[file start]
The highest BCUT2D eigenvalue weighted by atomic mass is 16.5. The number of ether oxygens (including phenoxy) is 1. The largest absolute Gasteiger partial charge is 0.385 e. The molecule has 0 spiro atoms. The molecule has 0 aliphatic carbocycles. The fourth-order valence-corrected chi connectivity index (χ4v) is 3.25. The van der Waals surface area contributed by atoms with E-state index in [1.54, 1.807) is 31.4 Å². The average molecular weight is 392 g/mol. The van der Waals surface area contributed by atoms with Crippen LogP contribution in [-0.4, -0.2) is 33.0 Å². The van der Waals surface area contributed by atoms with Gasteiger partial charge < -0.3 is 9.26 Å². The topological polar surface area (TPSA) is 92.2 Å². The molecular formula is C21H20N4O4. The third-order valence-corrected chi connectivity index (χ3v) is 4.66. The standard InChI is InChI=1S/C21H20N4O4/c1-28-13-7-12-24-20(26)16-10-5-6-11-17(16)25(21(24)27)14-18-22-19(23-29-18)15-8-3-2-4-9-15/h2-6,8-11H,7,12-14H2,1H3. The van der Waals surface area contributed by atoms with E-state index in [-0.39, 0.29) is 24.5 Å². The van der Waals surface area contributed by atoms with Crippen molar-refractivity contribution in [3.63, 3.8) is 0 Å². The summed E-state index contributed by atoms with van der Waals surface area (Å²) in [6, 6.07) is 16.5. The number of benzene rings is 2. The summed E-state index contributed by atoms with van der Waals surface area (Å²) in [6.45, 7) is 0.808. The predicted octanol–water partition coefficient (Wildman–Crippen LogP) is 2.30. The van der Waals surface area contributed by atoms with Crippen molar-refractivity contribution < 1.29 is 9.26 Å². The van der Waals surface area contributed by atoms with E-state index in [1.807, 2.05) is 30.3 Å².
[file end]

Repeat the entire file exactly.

The highest BCUT2D eigenvalue weighted by atomic mass is 16.5. The number of ether oxygens (including phenoxy) is 1. The largest absolute Gasteiger partial charge is 0.385 e. The molecule has 0 spiro atoms. The molecule has 0 aliphatic carbocycles. The fourth-order valence-corrected chi connectivity index (χ4v) is 3.25. The van der Waals surface area contributed by atoms with E-state index in [1.54, 1.807) is 31.4 Å². The average molecular weight is 392 g/mol. The van der Waals surface area contributed by atoms with Crippen LogP contribution in [-0.4, -0.2) is 33.0 Å². The van der Waals surface area contributed by atoms with Gasteiger partial charge < -0.3 is 9.26 Å². The topological polar surface area (TPSA) is 92.2 Å². The molecular formula is C21H20N4O4. The third-order valence-corrected chi connectivity index (χ3v) is 4.66. The standard InChI is InChI=1S/C21H20N4O4/c1-28-13-7-12-24-20(26)16-10-5-6-11-17(16)25(21(24)27)14-18-22-19(23-29-18)15-8-3-2-4-9-15/h2-6,8-11H,7,12-14H2,1H3. The van der Waals surface area contributed by atoms with E-state index in [-0.39, 0.29) is 24.5 Å². The van der Waals surface area contributed by atoms with Crippen molar-refractivity contribution in [3.63, 3.8) is 0 Å². The summed E-state index contributed by atoms with van der Waals surface area (Å²) in [6, 6.07) is 16.5. The number of benzene rings is 2. The summed E-state index contributed by atoms with van der Waals surface area (Å²) in [6.45, 7) is 0.808. The predicted octanol–water partition coefficient (Wildman–Crippen LogP) is 2.30. The van der Waals surface area contributed by atoms with Crippen molar-refractivity contribution < 1.29 is 9.26 Å². The van der Waals surface area contributed by atoms with E-state index in [1.807, 2.05) is 30.3 Å².